The Impact of Outbound Collaboration Behavior on Service Performance in Tanzania's Construction Projects: The Mediating Role of Knowledge Infusion
Didas S. Lello
Business School, Hohai University, Jiangning Campus, 210098, Nanjing, China, Department of Building Economics, Ardhi University, P. O. Box 35176, Dar es Salaam, Tanzania
Business School, Hohai University, Nanjing, China.
Department of Business Studies, Ardhi University, Dar es Salaam, Tanzania.
Department of Built Environment, Central University of Technology, Free State, South Africa.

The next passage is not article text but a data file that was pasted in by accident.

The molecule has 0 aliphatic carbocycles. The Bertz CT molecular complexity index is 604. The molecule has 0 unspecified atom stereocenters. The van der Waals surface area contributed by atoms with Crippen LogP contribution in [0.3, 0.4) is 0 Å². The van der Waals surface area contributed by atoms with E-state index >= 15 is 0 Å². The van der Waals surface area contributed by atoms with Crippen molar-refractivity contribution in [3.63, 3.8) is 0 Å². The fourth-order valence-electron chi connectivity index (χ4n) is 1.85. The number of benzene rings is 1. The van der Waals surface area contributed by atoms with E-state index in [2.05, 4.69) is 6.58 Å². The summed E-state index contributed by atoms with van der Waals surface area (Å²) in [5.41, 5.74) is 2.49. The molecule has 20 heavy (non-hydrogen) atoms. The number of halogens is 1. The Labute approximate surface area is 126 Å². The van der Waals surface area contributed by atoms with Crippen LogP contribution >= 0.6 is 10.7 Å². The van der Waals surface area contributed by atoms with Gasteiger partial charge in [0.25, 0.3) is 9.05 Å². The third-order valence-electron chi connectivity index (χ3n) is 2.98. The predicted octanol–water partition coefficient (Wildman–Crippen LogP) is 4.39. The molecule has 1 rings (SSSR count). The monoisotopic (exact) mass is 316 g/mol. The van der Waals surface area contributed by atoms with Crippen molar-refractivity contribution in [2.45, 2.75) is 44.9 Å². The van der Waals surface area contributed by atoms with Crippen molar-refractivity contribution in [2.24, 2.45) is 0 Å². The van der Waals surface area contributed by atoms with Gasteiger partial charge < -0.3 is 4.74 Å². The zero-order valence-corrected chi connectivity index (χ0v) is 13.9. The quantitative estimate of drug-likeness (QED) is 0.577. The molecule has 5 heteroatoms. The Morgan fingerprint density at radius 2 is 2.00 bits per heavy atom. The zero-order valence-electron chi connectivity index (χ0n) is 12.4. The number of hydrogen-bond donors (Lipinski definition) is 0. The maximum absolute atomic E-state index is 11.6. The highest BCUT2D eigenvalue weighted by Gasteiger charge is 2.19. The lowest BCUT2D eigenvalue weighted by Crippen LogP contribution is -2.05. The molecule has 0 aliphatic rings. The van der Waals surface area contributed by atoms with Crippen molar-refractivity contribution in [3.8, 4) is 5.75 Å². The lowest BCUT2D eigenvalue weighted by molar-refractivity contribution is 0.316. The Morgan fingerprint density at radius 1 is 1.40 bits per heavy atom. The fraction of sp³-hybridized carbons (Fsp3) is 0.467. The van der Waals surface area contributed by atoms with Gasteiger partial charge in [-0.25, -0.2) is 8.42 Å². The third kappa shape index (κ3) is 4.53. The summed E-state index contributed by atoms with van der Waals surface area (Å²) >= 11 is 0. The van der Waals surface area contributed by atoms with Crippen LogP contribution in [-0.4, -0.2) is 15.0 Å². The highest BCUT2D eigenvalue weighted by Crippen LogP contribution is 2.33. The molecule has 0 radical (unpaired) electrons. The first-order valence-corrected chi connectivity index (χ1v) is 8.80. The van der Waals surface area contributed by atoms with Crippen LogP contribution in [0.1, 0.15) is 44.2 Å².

Knowledge infusion (KI) within consultant-supplier interfaces has a significant impact on the service delivery performance (SP) of architecture, engineering, and construction (AEC) industry construction service firms (CSFs). However, despite significant consultant-supplier interactions in Tanzania, knowledge-induced SP among AEC professionals is limited, which may harm SP. The inadequacy of these CSFs to stimulate performance may be attributable to inadequate KI. Utilizing a convenience sampling technique, a survey dataset of 171 consulting CSFs in Tanzania was generated. Consequently, Structural Equation Modelling was used to hypothesize and empirically investigate the mediating role of KI in the relationship between outbound collaboration behavior (OCB) and service performance (SP) within construction service supply chains (CSSCs). The results indicate that when mediated by KI, the indirect effect between OCB and SP becomes significant and positive, whereas its direct effect is insignificant. This demonstrates that OCB has a marginal effect on SP. Theoretically, KI primarily affects the interrelationships between the relevant variables, thereby providing novel insights into practical (managerial) implications. Thus, CSFs can strengthen their KI competencies, such as adherence to material specifications, internal transforming capacity, product data, system application, and quality control, to achieve (sustained) competitive advantage among CSSCs.